**Technology
Literacy**

Technology literacy refers to the ability to understand, use, manage and access technology. It also refers to as digital literacy in which the users require the skills to use digital devices such as computers or smartphones to access the internet and digital media. The user can use the internet to create, discover, review, manage and evaluate data using a set of digital platforms, such as web pages, e-books, websites, social media platforms, among others.

An individual can use these digital platforms to solve
all types of problems: both academic problems and non-academic problems. This
literacy also refers to the familiarity of an individual with digital devices
and their usage, which has proven to be an essential skill in modern times.

As per the National Education Policy (NEP) 2020, the
technology literacy, information literacy and media literacy should be included
the school curriculum. It is compulsory for all boards. Thus, all the
publishers are including these literacies in their textbooks.

Here, a few examples of technology literacy are given
that can be included in the school curriculum and textbooks to make the
learners literate about technology.

**Technology Literacy Example 1**

**Activity:** Cost price, Selling price, Profit and Loss

If you buy a product for Rs 100
and sell it for Rs 110, you make a profit of Rs 10. As the original cost of the
product is Rs 100, this will be a 10% profit.

However, if you sell the same
product for Rs 90, you incur a loss of Rs 10. This means you are losing 10% on
this transaction.

If I tell you the cost price and
selling price of a product, can you give me a simple colour indicator that
tells me if that transaction is a profit or a loss?

__Steps:__

1. Open a spreadsheet application of your choice (Example:
Microsoft Excel).

2. Type the cost price in one cell, for example, “A1”. Type
the selling price in another cell, for example, “B1”.

3. Calculate the difference between these two in the next
cell, for example, “C1”.

4. Use the “Conditional Formatting” option in the
spreadsheet application to write a rule like this:

a. If Cost Price > Selling Price, fill the cell in Red
colour (Loss).

b. If Cost Price < Selling Price, fill the cell in Green
colour (Profit).

c. If Cost Price = Selling Price, fill the cell in Yellow
colour (No Loss, No Profit).

5. Play with different cost prices and selling prices to see
if the conditional formatting rules are working.

6. Bonus point: Can you change the rules to fill the cell in
Purple colour when the profit is greater than 25%?

**Technology Literacy Example 2**

**Activity: **The Dynamic Triangle

A triangle has three sides and
three angles. Depending on how these sides and angles measure, a triangle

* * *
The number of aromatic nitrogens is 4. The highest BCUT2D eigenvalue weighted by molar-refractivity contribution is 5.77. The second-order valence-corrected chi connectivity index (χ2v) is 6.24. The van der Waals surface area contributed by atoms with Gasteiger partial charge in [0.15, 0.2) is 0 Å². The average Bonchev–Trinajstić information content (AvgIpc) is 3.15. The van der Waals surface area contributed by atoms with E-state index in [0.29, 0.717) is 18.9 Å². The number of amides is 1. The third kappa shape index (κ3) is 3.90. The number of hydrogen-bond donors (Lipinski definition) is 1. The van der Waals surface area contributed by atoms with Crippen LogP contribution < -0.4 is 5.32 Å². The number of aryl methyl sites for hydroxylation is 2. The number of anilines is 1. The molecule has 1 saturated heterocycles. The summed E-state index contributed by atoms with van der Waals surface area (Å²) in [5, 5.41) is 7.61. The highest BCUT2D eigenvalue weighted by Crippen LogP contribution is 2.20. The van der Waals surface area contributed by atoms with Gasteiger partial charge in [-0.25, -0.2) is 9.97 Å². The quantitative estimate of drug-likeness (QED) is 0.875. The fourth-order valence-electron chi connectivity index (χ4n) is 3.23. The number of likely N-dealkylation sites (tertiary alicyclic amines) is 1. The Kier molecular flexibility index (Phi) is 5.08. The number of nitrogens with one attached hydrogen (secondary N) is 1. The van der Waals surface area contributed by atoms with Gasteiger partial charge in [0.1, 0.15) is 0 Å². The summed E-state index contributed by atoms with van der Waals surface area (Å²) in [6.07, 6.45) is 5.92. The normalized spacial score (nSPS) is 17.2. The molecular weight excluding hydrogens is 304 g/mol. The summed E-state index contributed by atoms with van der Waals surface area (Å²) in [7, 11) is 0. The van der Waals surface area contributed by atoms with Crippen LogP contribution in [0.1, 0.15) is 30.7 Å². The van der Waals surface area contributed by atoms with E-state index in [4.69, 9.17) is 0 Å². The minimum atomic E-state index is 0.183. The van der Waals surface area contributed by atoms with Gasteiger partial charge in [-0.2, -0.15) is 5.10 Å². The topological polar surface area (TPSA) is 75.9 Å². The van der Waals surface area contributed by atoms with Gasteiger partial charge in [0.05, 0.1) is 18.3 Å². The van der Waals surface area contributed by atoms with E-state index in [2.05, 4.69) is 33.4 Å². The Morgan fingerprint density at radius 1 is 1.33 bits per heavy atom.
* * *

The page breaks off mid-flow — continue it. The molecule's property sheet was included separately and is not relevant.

belongs to one of these categories: Scalene, Isosceles, Equilateral,
Acute-Angled, Right-Angled, Obtuse-Angled. We can observe these in our
environment every day because triangles are one of the common shapes in this
world.

Drawing triangles on a computer
is really easy. You can start with some random triangle and then drag its
corners to the exact type we desire. That’s exactly what we are going to do in
this fun activity.

**Steps:**

1. Open your favourite drawing application on the computer (Example: Microsoft Excel). Check its “Shapes” toolbox and ensure it allows you to draw a triangle.

2. Drag-drop the triangle shape in your drawing. It will
have three corners which we can call A, B and C.

3. Click on any of the corners and move it in such a way
that the three sides of the triangle are not equal. This will be a scalene
triangle.

4. Repeat step 3 and change this triangle to an isosceles
triangle first, and then make it an equilateral triangle.

5. Now, this equilateral triangle falls into which of these
categories: acute-angled, right-angled or obtuse-angled.

6. Bonus points: Draw a square using the same application.
Connect its two opposite ends. Do you get two right-angled isosceles triangles?

**Technology Literacy ****Example**** 3 **

**Activity: **Percentage
and Its Applications

You are working in a factory which
produces 100 washing machines per month. As you produce more and more washing
machines, you become better at it and improve your capability by 6% per month.
This means, in the second month you produce 100 + 6% = 106 washing machines.

At this rate, find out when you will
double your capacity. That is, in which month you will produce 200 washing
machines or more?

**Steps:**

1. Open a Spreadsheet application of
your choice (Example: Microsoft Excel, Google Sheets)

2. Type 100 in one cell. This is the
first month’s capacity

3. In the next cell, write a formula
that calculates the second month’s capacity (first month’s capacity + 6%)

4. Repeat step 3 in other cells until
the capacity reaches 200 or more (double the original capacity)

5. State your answer to the teacher

6. Bonus points: What will be the answer if your capacity increases by 8% every month?

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